Cee Knowledge agrees: “It’s like the mainstream media always loves to mix hip-hop and R&B for some reason. Like it was all one thing, but it’s not. Hip-hop does have some singing in it, and R&B does have some rapping in it, but I would assume, if I was an R&B singer, I would definitely want to be thought of as an R&B singer, not as a hip-hop artist.”
As traditional “real black man” ideals begin to erode in the face of recent cultural forces, though—metrosexual fashion sensibilities, sexually revolutionary songs like MURS’ “Animal Style,” the hugely popular emotive style of current rap superstar Drake—many of these distinctions begin to fold in upon themselves.
Dr. Michael Eric Dyson, the author and former Penn professor who’s now a regular commentator on MSNBC, suggests to PW that it’s hair-splitting to suggest that Frank Ocean somehow doesn’t belong to hip-hop. “First, he sings for the Odd Future collective,” Dyson says, “and then he sang on one of hip-hop’s recent classics, Watch the Throne, with two of the biggest hip-hop legends, Jay-Z and Kanye West. Frank Ocean may have co-signed their song that there’s ‘No Church in the Wild,’ but in the wilderness of same-sexuality struggling for survival in a heterosexual state, he’s damn sure established a powerful sanctuary.”
Dyson points out the rampant tendency toward bromance in hip-hop as an important factor in understanding the significance of Ocean’s words. “Even when [hip-hop artists] express same-sex affiliation and masculine solidarity, they’ve got to be careful to distinguish that from the suggestion of homosexuality via the phrase ‘No homo.’ Well, Ocean’s coming out says: ‘Yes, homo.’ And it’s not just a meaningful gesture for him, but for all those artists unsure of their nontraditional sexual orientations and for those unsure about how they fit in.”
Three days after the Ocean story broke, Dyson appeared on fellow scholar Melissa Harris-Perry’s MSNBC weekend morning show to talk about the significance of an artist whom hip-hop heads love and follow professing his love for another man. Harris-Perry framed the discussion: “In speaking his truth so boldly and honestly, Frank Ocean didn’t just display his courage, but he also challenged hip-hop culture finally to face some of its demons.” Dyson called Ocean’s letter “courageous, unavoidably symbolic and collective. It’s courageous because it represents a gifted artist on the rise, at the beginning of his career, publicly contesting heterosexual orthodoxy. It is symbolic and collective because it carriers the weight of all queer artists who have to tangle with a generation of hip-hop artists who’ve built their reputations on machismo, bluster and brutal heterosexuality.”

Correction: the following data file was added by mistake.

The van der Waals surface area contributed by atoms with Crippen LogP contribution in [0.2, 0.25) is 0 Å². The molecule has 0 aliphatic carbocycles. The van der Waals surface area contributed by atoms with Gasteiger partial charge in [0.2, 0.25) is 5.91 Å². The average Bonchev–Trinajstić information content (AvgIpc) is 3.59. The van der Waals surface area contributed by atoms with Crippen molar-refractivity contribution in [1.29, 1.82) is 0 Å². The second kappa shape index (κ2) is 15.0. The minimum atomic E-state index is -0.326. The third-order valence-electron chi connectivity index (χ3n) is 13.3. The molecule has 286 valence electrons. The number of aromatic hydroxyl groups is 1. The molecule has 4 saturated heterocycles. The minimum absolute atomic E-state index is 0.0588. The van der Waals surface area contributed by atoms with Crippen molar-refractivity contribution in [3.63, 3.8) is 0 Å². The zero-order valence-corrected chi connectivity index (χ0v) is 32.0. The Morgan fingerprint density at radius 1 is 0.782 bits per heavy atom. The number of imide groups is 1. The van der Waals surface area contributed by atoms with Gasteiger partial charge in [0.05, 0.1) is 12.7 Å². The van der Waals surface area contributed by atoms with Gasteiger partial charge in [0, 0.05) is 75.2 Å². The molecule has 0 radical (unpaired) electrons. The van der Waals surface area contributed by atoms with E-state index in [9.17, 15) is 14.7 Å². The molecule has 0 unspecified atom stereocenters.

The two rightly noted that one liberating aspect is that Ocean does not assign any static category—gay, straight, bi—to this deep meditation on his first love. Instead, we are left to consider the full spectrum of human sexuality. Interestingly, Ocean’s previous endorsement of marriage equality came before President Obama’s, and before many of hip-hop stars and stalwarts followed suit. On Nostalgia, Ultra’s “We All Try,” Ocean sings, “I believe that marriage isn’t between a man and woman, but between love and love”—a lyric much simpler than a political statement and far more powerful. This is the substance at the heart of his music’s quality. And isn’t that, as Nas says, most important?
For all of the commentary and punditry surrounding, supporting and scrutinizing Ocean’s moment of truth, we must appreciate what it means for young people. While Philly has its own thriving gay and lesbian communities, neighborhoods and media, many LGBT youth of color nonetheless struggle to find their way and their place in a broader society that still subscribes to the textbook homophobia that leads to violence and discrimination.
Floetry’s Philadelphia story